By Rob Goodier
NEW YORK (Reuters Health) – A refillable implant could someday passively administer pre-exposure prophylaxis drugs to HIV patients.
Now in animal trials, the device has successfully released a stream of tenofovir diphosphate and emtricitabine triphosphate without the need for pumps, valves or a power supply, according to research presented February 21 at the American Society of Mechanical Engineers’ NanoEngineering for Medicine and Biology Conference in Houston, Texas.
“The constant drug release is achieved through the use of nanochannels, which are engineered in size to be slightly larger (but still comparable) to the size of drug molecules that are released,” Alessandro Grattoni, Nanomedicine Chair at Houston Methodist Research Institute in Houston, Texas, who led the research, told Reuters Health by email.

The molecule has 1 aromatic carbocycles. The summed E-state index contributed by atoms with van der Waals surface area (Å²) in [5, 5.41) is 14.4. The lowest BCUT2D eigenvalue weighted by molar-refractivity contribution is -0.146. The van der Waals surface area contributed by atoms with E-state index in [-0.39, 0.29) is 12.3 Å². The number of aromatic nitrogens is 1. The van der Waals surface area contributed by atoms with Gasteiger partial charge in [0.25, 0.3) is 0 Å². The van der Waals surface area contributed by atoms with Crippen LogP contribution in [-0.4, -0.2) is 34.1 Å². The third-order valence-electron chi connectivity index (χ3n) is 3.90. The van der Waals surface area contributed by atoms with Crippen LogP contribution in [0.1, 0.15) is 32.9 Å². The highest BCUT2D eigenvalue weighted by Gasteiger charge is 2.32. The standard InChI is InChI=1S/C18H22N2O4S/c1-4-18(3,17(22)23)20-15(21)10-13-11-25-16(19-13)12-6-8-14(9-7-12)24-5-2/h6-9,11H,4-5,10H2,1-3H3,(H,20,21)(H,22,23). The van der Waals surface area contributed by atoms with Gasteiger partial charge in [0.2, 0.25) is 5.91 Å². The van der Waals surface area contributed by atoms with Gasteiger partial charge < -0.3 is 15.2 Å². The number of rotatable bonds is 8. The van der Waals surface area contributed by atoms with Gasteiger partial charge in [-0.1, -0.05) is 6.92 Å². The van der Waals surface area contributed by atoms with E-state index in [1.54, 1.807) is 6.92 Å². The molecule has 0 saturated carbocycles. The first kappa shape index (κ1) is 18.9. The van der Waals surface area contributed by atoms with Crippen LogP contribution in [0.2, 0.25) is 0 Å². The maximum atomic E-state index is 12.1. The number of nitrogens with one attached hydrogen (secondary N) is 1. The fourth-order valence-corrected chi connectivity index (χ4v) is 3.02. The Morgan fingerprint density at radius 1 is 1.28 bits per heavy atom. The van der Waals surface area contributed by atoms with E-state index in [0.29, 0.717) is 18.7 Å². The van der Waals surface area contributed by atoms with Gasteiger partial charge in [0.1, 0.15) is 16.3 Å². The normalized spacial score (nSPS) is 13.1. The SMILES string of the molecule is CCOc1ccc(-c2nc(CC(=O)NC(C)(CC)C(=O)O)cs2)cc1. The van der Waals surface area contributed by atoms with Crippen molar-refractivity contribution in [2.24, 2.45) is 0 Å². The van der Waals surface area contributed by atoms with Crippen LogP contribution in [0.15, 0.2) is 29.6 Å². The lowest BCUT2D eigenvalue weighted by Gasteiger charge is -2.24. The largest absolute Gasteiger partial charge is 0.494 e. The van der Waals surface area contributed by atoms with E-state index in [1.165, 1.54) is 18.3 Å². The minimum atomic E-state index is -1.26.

“In other words, drug molecules, driven by a difference in concentration, are released from the implant reservoir to the body by diffusion across the narrow nanochannels,” Grattoni says.
Grattoni and his team implanted test devices loaded with either tenofovir or emtricitabine. Over the course of 21 days, the researchers measured a preventative dose of tenofovir, but not of emtricitabine. The conclusion was that larger nanochannels are needed and new tests are ongoing.